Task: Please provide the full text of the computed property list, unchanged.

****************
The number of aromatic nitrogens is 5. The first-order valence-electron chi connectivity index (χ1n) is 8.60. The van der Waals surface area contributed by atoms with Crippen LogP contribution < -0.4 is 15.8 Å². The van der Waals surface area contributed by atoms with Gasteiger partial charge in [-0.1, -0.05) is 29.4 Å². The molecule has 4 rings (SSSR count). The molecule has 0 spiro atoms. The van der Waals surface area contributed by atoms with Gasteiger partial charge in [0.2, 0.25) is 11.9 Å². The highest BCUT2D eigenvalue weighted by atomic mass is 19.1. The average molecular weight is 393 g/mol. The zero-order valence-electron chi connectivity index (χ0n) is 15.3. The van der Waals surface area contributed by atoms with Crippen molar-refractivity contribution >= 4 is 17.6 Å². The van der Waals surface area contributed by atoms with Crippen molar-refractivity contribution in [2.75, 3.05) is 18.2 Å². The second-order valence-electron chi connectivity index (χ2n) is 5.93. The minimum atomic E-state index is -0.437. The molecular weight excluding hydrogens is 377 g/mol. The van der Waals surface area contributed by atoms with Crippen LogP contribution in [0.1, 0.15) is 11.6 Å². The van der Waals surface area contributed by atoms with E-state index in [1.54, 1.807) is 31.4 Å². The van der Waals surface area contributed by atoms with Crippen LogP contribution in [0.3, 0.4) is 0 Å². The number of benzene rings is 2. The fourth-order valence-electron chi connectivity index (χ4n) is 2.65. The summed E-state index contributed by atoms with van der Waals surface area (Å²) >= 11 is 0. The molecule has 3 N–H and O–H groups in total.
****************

The number of aromatic nitrogens is 5. The first-order valence-electron chi connectivity index (χ1n) is 8.60. The van der Waals surface area contributed by atoms with Crippen LogP contribution < -0.4 is 15.8 Å². The van der Waals surface area contributed by atoms with Gasteiger partial charge in [-0.1, -0.05) is 29.4 Å². The molecule has 4 rings (SSSR count). The molecule has 0 spiro atoms. The van der Waals surface area contributed by atoms with Gasteiger partial charge in [0.2, 0.25) is 11.9 Å². The highest BCUT2D eigenvalue weighted by atomic mass is 19.1. The average molecular weight is 393 g/mol. The zero-order valence-electron chi connectivity index (χ0n) is 15.3. The van der Waals surface area contributed by atoms with Crippen molar-refractivity contribution >= 4 is 17.6 Å². The van der Waals surface area contributed by atoms with Crippen molar-refractivity contribution in [2.75, 3.05) is 18.2 Å². The second-order valence-electron chi connectivity index (χ2n) is 5.93. The minimum atomic E-state index is -0.437. The molecular weight excluding hydrogens is 377 g/mol. The van der Waals surface area contributed by atoms with Crippen LogP contribution in [0.1, 0.15) is 11.6 Å². The van der Waals surface area contributed by atoms with E-state index in [1.54, 1.807) is 31.4 Å². The van der Waals surface area contributed by atoms with Crippen LogP contribution in [0.3, 0.4) is 0 Å². The number of benzene rings is 2. The fourth-order valence-electron chi connectivity index (χ4n) is 2.65. The summed E-state index contributed by atoms with van der Waals surface area (Å²) >= 11 is 0. The molecule has 3 N–H and O–H groups in total.